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Peter B

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Tank farms- House Raises Alarm
« on: June 06, 2010, 10:47:55 PM »
The House of Represent-atives Committee on the Downstream Sector has raised concern over the poor state of tank farms in Lagos, particularly as it relates to standards and location.

The committee said  some tank farms in Lagos cannot pass for filling stations, suggesting that such depots risk sanction for operating below the standard recommended by the Department of Petroleum Resources (DPR), regulator of the oil and gas sector

The lawmakers vowed to recommend the relocation of petroleum  tank farms located near residential houses, military and police barracks, as well as other sensitive areas.
They blamed the poor state of the nation’s refineries for the delay in the take-off of the Federal Government’s policy on deregulation of the downstream petroleum industry.

Speaking at the end of the committee’s inspection of depots and tank farms  in Lagos at the weekend, Chairman of the committee Hon. Clever Ikisikpo disclosed that since the Federal Government could relocate the country’s capital from Lagos to Abuja, there is no tank farm in the country that is beyond relocation, if the need arises.

“Well, we are not trying to give verdict now; we will go home, sit down and write our report with what we saw. But you can’t even go into some ancient tank farms that we saw. We are even asking what the Lagos State government is doing with their environmental laws that you see a tank farm and you cannot put your legs there.

"Those of us who are not from the riverine areas cannot even go in; you might fall down and get drowned. So, what are we talking about? We need standard and believe me, we are going to write our report. You are deceiving yourself if you believe that we can’t pull your tank farm from where you are because this is a committee work that we have come to do and we are going to do the right thing,”he said.

He said the committee embarked on the inspection based on a motion placed before the House of Representatives in December 2009, which alleged that some tank farms are located near residential areas, schools, military and police barracks, as well as other sensitive areas.

“So, we are here to identify those ones. We have gone round all the tank farms in Lagos for now and we are happy because what we have seen will give us a first hand information concerning the standard of tank farms in Nigeria,” he added.
The committee also pledged to wade into alleged irregularities in the allocation of 2010 second quarter import permit to marketers by the Petroleum Products Pricing and Regulatory Agency (PPPRA).

The decision to revisit the incident followed complaints by the Chief Executive Officer of Capital Oil and Gas Limited Mr. Ifeanyi Ubah on behalf of the aggrieved marketers to the effect that the agency has not been transparent in the manner it allocates products.
Ubah had told the committee that most marketers that have quality fuel storage facilities in the country were shortchanged in the fuel allocation scheme, while those  whose depots do not meet the stipulated standard were favoured.

In the first allocation, they gave Capital Oil 30,000metric tonnes, while companies that do not have up to 10 per cent of our facilities got between 150,000 and 200, 000metric tonnes. As we were discussing this, they cancelled that allocation and approved another one within six days and they didn’t give us even one litre in that one they approved.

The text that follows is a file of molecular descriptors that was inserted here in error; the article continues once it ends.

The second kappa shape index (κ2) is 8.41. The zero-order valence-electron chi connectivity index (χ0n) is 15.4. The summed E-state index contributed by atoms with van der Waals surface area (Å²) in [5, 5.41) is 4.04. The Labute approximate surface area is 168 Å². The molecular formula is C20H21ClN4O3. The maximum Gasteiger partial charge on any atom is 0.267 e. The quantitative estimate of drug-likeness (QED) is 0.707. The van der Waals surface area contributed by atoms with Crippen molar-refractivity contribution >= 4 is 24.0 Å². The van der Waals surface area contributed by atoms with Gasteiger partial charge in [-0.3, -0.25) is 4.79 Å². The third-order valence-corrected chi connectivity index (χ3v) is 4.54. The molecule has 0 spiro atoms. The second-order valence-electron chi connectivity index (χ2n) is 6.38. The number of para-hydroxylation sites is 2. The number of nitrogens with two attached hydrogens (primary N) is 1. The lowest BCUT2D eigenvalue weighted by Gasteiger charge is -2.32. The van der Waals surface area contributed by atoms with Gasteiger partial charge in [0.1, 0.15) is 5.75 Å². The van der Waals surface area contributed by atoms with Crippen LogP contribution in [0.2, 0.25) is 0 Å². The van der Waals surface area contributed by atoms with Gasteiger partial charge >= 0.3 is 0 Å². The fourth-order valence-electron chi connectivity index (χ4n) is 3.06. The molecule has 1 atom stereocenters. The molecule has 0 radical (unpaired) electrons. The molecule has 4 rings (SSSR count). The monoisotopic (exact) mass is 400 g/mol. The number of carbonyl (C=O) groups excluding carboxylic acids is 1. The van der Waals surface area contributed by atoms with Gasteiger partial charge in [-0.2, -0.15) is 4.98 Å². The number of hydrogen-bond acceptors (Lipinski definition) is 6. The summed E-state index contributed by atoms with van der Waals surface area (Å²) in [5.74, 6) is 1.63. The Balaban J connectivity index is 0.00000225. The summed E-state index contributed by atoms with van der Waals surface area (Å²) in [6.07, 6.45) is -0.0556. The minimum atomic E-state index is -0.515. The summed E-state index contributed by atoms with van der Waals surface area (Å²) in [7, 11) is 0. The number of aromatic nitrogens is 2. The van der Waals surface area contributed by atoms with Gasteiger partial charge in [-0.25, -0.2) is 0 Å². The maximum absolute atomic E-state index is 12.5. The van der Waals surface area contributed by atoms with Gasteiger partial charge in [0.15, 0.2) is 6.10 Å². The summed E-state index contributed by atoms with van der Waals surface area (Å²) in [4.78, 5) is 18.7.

"We don’t have problem with PPPRA but 70 per cent of those they give these allocations want to use our depot to bring in their allocation after collecting money from the government and we think that this is very unjust. I want the members to address this issue with relevant government agencies that give product allocation, so that either they share it according to everybody’s capacity or they share it equally. I am not agitating for them to give me, but I am agitating for them to give everybody, even if it is on equal basis. That will be very fair,Ó he said.

Responding, the committee chairman condemned the alleged sharp practices, saying that if they committee had known about the development, they would have dragged the PPPRA into the inspection tour to face the marketers.

Speaking at the event, the Executive Secretary of the Major Oil Marketers Association of Nigeria (MOMAN) Mr. Thomas Olawore also condemned the alleged irregularities in the products distribution and urged that all marketers should be given equal treatment. He also urged the committee to exercise restraints in its recommendation as regards the tank farms, saying condemnation of the tank farms was not the solution.

But the committee chairman insisted that if bad things are not condemned, there would be no progress.
THISDAY reported exclusively that controversy had trailed the sudden withdrawal and review of the second quarter import permit by the PPPRA, six days after the approval was handed over to importers of petroleum products.

It was gathered that after the government gave the marketers permit to import about 3.7million metric tonnes of Premium Motor Spirit (PMS) on the 31 of March, the permit was withdrawn on April 6 and a new one issued in a manner that was alleged to have favoured about three marketers to the detriment of others.
Under the new allocation, the number of marketers was reduced from 53 to 25 and the allocation of the marketers that did not make the new list was reallocated to three marketers.